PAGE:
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The poetry collection "it skips a generation" travels back and forth in time, from before the Japanese Internment to the present. It examines the author's relationship with their grandfather (Ojisan) Jack who (along with his mother and sister) was imprisoned at Tule Lake Relocation Center. The poems consider intergenerational trauma & healing, and what survives. “it skips a generation” also reflects on Lubar's own mixed-race and queer (nonbinary, sapphic, femme) identity. They say of "it skips a generation," "I've felt a responsibility to tell this story of the Internment, particularly due to the importance of representation. I grew up without seeing or reading anything about people who looked like me, or had the background that I did. I hope to change this."


Advance Praise for It Skips A Generation


"While confronting all that condemns the mixed-race descendants of Japanese Americans as “other” in America, Lubar’s collection lays plain the complicated tension of the speaker’s resistance to and simultaneous longing for her Japanese heritage. Peppered with brackets that add to this making and remaking of the speaker’s sense of self, it skips a generation is ultimately a hard-won account of loss, acceptance, and the pride and grief that come with knowing “I inherit it all.” – Eugenia Leigh, author of Bianca


"Love permeates It Skips a Generation in surprising ways, in ways that unsettle familial history with curiosity and determination. This book interrogates what it means to belong and how that interrogation can become a pursuit of love and understanding. Lubar carries us through these difficult questions, refusing easy answers with a line that won’t leave me anytime soon—“And I’m still exotic, too, and so lucky, too, to seem so foreign and dangerous and willing to bite.” – Su Cho, author of The Symmetry of Fish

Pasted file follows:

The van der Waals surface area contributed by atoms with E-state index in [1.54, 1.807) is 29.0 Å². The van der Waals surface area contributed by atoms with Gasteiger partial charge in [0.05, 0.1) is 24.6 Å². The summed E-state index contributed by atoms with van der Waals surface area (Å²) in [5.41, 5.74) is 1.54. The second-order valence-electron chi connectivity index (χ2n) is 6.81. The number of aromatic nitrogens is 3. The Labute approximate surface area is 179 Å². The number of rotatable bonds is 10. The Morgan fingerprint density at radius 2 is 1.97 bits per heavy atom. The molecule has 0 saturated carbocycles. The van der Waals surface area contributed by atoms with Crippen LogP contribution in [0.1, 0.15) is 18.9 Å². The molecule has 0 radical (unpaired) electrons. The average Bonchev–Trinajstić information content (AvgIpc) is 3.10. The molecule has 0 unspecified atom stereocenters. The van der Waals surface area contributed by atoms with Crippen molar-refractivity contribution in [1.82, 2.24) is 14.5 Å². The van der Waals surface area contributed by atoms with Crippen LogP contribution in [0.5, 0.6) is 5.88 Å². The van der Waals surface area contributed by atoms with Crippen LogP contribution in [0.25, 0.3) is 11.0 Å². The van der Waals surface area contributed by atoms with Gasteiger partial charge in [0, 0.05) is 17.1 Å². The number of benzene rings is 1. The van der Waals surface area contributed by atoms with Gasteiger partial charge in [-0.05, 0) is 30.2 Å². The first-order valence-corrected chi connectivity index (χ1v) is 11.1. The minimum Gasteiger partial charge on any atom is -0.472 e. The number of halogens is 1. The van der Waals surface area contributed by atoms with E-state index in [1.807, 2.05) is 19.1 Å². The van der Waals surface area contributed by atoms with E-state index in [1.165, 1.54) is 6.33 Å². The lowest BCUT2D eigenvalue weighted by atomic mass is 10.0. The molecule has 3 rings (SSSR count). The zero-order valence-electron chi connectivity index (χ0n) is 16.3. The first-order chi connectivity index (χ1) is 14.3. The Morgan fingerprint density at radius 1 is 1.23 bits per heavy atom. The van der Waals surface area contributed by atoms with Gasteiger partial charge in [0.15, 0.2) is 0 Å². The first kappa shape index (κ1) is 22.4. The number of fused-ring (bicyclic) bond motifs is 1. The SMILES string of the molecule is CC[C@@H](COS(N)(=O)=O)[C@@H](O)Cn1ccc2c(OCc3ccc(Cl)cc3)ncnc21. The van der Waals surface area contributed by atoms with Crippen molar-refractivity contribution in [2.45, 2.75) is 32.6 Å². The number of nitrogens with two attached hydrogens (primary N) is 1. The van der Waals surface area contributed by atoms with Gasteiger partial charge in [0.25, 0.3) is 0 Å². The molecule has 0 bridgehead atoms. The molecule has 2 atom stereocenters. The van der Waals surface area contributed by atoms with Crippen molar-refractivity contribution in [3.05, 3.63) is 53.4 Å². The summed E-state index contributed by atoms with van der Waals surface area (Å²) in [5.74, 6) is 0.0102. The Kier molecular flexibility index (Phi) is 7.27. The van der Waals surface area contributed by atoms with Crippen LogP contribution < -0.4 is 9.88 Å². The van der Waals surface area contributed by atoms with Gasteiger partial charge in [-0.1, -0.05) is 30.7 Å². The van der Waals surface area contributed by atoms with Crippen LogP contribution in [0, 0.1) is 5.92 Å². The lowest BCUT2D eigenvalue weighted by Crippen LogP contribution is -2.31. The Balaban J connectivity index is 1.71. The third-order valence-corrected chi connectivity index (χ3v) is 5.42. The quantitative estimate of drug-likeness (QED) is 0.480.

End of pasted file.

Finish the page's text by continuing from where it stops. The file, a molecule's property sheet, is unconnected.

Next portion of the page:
"Alison Lubar opens up the hopeful equation--that one can survive, even evade the traumas of war and internment by bringing a time traveling and capacious attention to bear on a mixed-race family. Loved ones shimmer to life in these sun-filled tableaux of affection, puns, pain d'epi, squid broth, and observation. It is no small act of care to give eternal home both to elders and to one's own defiance--in poetry." – Cynthia Arrieu-King, author of Futureless Languages and Continuity


42 pages.

8.5 x 5.5 size paperback book, perfectbound with spine.

ISBN: 979-8-88862-260-5

Published on September 26, 2023.​


Alison Lubar teaches high school English by day and yoga by night. They are a queer, nonbinary, mixed-race femme whose life work (aside from wordsmithing) has evolved into bringing mindfulness practices, and sometimes even poetry, to young people. Their debut chapbook, Philosophers Know Nothing About Love, is out now with Thirty West (May 2022); their second, sweet euphemism, is forthcoming with CLASH!, an imprint of Mouthfeel Press, in 2023. You can find out more at or on Twitter @theoriginalison

It Skips A Generation

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